Posts Tagged ‘Quality of Care’

A Personal Story: A Dentist You Can Trust – Joyce, Woodstock

Friday, September 30th, 2011

Joyce and her husband live in Woodstock, Vermont, and have never had dental insurance. About six or seven years ago they both had quite a bit of work done on their old fillings. Three at a time, the old fillings were drilled out and replaced by a ceramic pearl. Unfortunately the dentist drilled up too far into the root which resulted in buckle decay in their back molars. This dentist later closed her practice and went out of business, before she could repair the problem. Now Joyce and her husband were both faced with tens of thousands of dollars of work they needed done, with no way to pay for it, and nowhere to go.

Fortunately, they knew they were moving to a town with a reputable dental practice. This practice referred them to a grant program for residents of their town. Joyce and her husband applied as soon as they moved. They got the grant for the dental work, and their new dentist came up with a comprehensive and systematic plan for all the dental work they needed to have done. “She gave us a very complete plan of action and prioritized it for us, and told us how much (money) they could take off… She actually did the work and took out those things that we had in our mouths, and fixed the buckles.”

Joyce and her husband are now on a maintenance plan of cleanings and checkups which they can afford to pay out of pocket. “We think that she’s great and we are ever grateful for this program because, guess what, we would not have been able to do it. I don’t know what was going to happen to us… We were devastated when we realized what really had happened and what was happening in our mouths, and what we had to do to try to rectify it, until we heard about that program. And without that, I really don’t know…”

Joyce still has some work she needs done. A root canal by the first dentist has left her with a pain in the tooth, and a small bump. Her current dentist recommends some oral surgery and repacking and redressing the tooth. Her dentist thinks the problem may be affecting Joyce’s immune system. When it flares up, Joyce does everything she can to bolster her immune system from a dietary angle, but isn’t able to afford to have the dental work done.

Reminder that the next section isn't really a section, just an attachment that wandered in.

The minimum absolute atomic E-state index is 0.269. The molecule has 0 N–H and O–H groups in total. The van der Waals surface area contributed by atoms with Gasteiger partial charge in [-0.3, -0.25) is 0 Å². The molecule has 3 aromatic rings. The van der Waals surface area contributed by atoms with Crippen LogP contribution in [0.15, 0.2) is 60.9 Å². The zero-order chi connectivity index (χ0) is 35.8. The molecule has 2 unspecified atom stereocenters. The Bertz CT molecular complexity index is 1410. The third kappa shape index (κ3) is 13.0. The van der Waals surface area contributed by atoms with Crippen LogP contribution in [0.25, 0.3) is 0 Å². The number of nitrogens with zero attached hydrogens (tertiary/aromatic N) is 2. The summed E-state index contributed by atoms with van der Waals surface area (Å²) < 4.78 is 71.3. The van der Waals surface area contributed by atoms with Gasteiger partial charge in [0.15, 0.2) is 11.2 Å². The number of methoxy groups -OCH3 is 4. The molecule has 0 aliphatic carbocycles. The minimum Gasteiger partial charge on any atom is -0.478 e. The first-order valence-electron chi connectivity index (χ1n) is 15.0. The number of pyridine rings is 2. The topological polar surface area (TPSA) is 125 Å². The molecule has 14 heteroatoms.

Illustration by Dennis Pacheco.

A Personal Story: Quality She Can Afford? – Patricia, Hanover

Tuesday, August 30th, 2011

Patricia lives in Hanover, New Hampshire. Patricia and her husband had dental insurance when they owned their own company, but since the company closed they have been uninsured. Patricia’s goal is simple: clean, healthy teeth. She had a good dentist, but she stopped using him because she could no longer afford him without insurance. She changed dentists hoping to save money but ended up not getting adequate quality of care. Patricia was really unhappy with the work of the new dentist and will not go back. Consequently, she has not seen a dentist in one and a half years. She continues to floss and brush diligently; but currently, she is not sure how to find quality care she can afford.

Illustration by Dennis Pacheco.

A Personal Story: Access to and Quality of Care – Helen, Woodstock

Tuesday, June 28th, 2011

Helen lives in Woodstock, Vermont. This is her story:

When I moved to Vermont 13 years ago, I was starting a new business as an independent consultant, and I wasn’t able to afford health insurance, much less dental insurance. I chose a dentist from the phone book and started to get yearly checkups and do whatever work needed to be done, as I had the money to do it. When I started to feel a dull, aching pain in my upper jaw around an area where I’d had a root canal prior to arriving in VT, I mentioned it to my new dentist. She didn’t see anything and ultimately made me feel that I was imagining the discomfort. The pain was beginning to affect my life – it was causing headaches and destroying my concentration. I decided to change dentists and learned that, indeed, I was not imagining my discomfort – I had an infection at the site of my former root canal. In addition, the work of my first dentist in VT had been incomplete and non-lasting. I now had over $10,000 of work to do to fix what she had done and to address the dental issues she had neglected to address. I didn’t have that kind of money. Luckily, my new dentist worked out a financial plan with me and I also learned that if I took care of all of the work within one year, I would not only have a happier, healthier mouth, I could also report the expense on my tax return and receive some tax relief. I saved and put some of the work on my credit card and was able, ultimately, to fix everything in that single year.

I feel fortunate to have made it through that time – much lighter in my pocket, but with my health in check. I have an increased confidence in my ability to gauge if something is “wrong” with me or not, and I made an important decision to make sure my health care professionals listen to me. If only I’d had dental insurance.